Separations: start here

notations on making separation negatives. bits from the past intended for today.

wratten filter numbers

direct seps are easiest, but you create “time seps” as well — trichromie.

contact seps are easier than enlarged seps. 
learn what standard light is -- then you can begin to translate "old" literature. Use the theory and experience of those who made their living in labs.

contact: standard light
 standard light - tungsten -
first, early innovator lab: Evans & Peterson Color 
K&M filtermatic and K&M Point Light … Omega ULE system
3 FC = .3 density from a 3.0 wedge density
AIM ~= .4 shadow negative

using silver density steps will introduce you to the “green problem” — aka, green gaps
calibrate with color strips &&& silver wedges

derive “Relative Exposures” of the sep set
29, 61, 47b

notes from tabula rosa: super XX to Tmax. XX is twice over. convert those historical refs to current start points. Oh. use HC-110 B at 72F
visual evaluation/ no densitometer, make a BW print onto known paper.
print the Green Sep, unless GREEN is the dominant scene color. (then use red)

First seps from: DuPont Fine Grain Pan (20x) easy

Grain of seps: 1975-80)
Plus-X -- lowest, best enlargement
Sep Type 1 (reciprocity notes)
XX - highest grain
         -Green: less exposure longer Development
DS Base exposure: (working with ‘factors’)
(25) Red ~=~ 1
(58) Green +1/3
(47) Blue + 2 2/3
OR take blue as the base exposure, then apply ND filters to the RED & GREEN exposures.

— newton ring 
offset powder // gum glass
watch RH of film room.
don't mix exposure, storage, processing stages in same room.
tmax contact [at asa 6]
29	24 sec
61	14 sec
47b	135 sec

HC 110 A,B  // C,F
DK50  st, 1+1 // 1+2, 1+3
D76	st, 1+1 // 1+3
Seps // masks
from back in the day:
Dupont 16D  6,7,8,9  == for gammas of .6 to .9 /.Sure made it easy.
watch how you dry the seps. angles matter. never force dry (use "secret" dryer)
learn how to mix D76 so it doesn't "shift" on you. Oh, avoid those who don't know how.


two shoes

  • the path is the destination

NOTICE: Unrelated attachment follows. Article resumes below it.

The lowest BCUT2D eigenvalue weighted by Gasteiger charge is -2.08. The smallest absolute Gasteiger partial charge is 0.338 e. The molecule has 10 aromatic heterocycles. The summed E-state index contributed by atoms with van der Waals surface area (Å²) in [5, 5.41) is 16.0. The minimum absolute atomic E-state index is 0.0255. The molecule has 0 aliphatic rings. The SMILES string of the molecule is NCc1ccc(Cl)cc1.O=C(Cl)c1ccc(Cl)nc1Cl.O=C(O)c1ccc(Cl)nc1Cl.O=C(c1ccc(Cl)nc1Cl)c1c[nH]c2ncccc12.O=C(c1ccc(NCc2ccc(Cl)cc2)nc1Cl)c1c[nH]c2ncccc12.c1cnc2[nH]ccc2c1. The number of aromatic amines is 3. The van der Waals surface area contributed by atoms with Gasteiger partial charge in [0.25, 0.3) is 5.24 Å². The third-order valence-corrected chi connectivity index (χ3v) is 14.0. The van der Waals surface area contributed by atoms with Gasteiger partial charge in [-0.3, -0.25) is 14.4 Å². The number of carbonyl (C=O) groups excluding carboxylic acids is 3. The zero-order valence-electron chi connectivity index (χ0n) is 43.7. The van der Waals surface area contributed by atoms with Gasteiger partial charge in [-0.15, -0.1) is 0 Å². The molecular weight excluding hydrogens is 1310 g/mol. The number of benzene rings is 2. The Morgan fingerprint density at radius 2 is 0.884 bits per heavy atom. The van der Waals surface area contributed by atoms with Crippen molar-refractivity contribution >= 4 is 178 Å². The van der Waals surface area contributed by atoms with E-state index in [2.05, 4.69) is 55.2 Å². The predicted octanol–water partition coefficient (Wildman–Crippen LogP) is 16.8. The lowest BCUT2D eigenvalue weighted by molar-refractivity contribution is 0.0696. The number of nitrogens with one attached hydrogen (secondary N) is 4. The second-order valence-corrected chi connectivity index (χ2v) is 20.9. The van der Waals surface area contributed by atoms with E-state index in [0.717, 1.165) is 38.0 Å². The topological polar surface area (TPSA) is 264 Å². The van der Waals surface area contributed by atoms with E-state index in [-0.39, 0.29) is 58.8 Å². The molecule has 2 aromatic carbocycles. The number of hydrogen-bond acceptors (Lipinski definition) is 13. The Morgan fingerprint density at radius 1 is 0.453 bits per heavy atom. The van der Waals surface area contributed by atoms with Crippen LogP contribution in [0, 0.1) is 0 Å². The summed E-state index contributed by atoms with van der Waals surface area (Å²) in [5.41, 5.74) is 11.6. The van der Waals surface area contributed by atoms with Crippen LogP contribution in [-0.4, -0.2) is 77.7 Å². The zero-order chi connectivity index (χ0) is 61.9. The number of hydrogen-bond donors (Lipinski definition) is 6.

• the destination isn’t on any path
  • MA (japanese)


PS. what do I currently use? Ilford: delta, ortho plus, fp4+ — not Kodak. I have it. Have used it. don’t now.

dye transfer: one film process

Under the useless information heading comes this secret from the past. Ektapan film could be used as the (almost) only film need to make dye transfer (imbibition) prints. It could be used to make masks, separations, and even the matrix itself. that last is the big secret.

Full disclosure: it couldn’t do all those things better than the specialized films used for masks, seps, and mats; it could serve well, well enough to be a simple solution for workshops and weekend workers to acquire the foundations of making dye transfer prints. In school, I would take students through in several circuits of the process, each pass around we would add more control, increasing the understanding of choices to make — how the image was made.

Ektapan could also be used as a collotype film. It was a nice emulsion; not just for studio photographers shooting color plus B&W negatives of the same thing.

Notice the DK-50, HC-110, & T-Max RS lines.

you can also see the similarity of DK50 & HC110. dilution makes them the same!

I used the Dilution B for Seps; Dilution F for masks.

Exposing and developing (tanning) Ektapan as a mat wasn’t the same as Kodak Matrix film. Two reasons, Ektapan is panchromatic, so required total darkness for working. Kodak Tanning Developer didn’t work well enough; contrast was too low, or else way to high. So we relied upon tanning bleach method.

Details won’t help you now. I offer this to you as a point of reference; as something you can consider as an alternative way of recovering a process. Try what is at hand. Don’t wait for the perfect something from someone else.

More, another time, about origin stories. Getting beyond the now state.